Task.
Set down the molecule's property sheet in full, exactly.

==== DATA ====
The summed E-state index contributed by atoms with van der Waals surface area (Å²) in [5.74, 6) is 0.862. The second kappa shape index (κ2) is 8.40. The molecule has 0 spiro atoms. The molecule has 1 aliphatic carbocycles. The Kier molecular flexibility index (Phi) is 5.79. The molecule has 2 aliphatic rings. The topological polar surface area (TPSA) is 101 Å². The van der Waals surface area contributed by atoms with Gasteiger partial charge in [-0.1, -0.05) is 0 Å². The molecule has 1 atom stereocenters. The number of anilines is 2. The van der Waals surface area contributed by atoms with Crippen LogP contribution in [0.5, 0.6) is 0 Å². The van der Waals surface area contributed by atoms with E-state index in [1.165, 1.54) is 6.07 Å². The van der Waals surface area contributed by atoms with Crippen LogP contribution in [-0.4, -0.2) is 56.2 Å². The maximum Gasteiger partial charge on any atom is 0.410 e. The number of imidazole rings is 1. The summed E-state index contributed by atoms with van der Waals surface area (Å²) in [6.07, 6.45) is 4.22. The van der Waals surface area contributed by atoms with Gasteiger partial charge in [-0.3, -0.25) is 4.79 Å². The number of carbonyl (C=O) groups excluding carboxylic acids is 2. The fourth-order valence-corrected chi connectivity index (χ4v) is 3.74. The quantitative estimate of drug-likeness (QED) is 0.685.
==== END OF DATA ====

The summed E-state index contributed by atoms with van der Waals surface area (Å²) in [5.74, 6) is 0.862. The second kappa shape index (κ2) is 8.40. The molecule has 0 spiro atoms. The molecule has 1 aliphatic carbocycles. The Kier molecular flexibility index (Phi) is 5.79. The molecule has 2 aliphatic rings. The topological polar surface area (TPSA) is 101 Å². The van der Waals surface area contributed by atoms with Gasteiger partial charge in [-0.1, -0.05) is 0 Å². The molecule has 1 atom stereocenters. The number of anilines is 2. The van der Waals surface area contributed by atoms with Crippen LogP contribution in [0.5, 0.6) is 0 Å². The van der Waals surface area contributed by atoms with E-state index in [1.165, 1.54) is 6.07 Å². The van der Waals surface area contributed by atoms with Crippen LogP contribution in [-0.4, -0.2) is 56.2 Å². The maximum Gasteiger partial charge on any atom is 0.410 e. The number of imidazole rings is 1. The summed E-state index contributed by atoms with van der Waals surface area (Å²) in [6.07, 6.45) is 4.22. The van der Waals surface area contributed by atoms with Gasteiger partial charge in [-0.3, -0.25) is 4.79 Å². The number of carbonyl (C=O) groups excluding carboxylic acids is 2. The fourth-order valence-corrected chi connectivity index (χ4v) is 3.74. The quantitative estimate of drug-likeness (QED) is 0.685.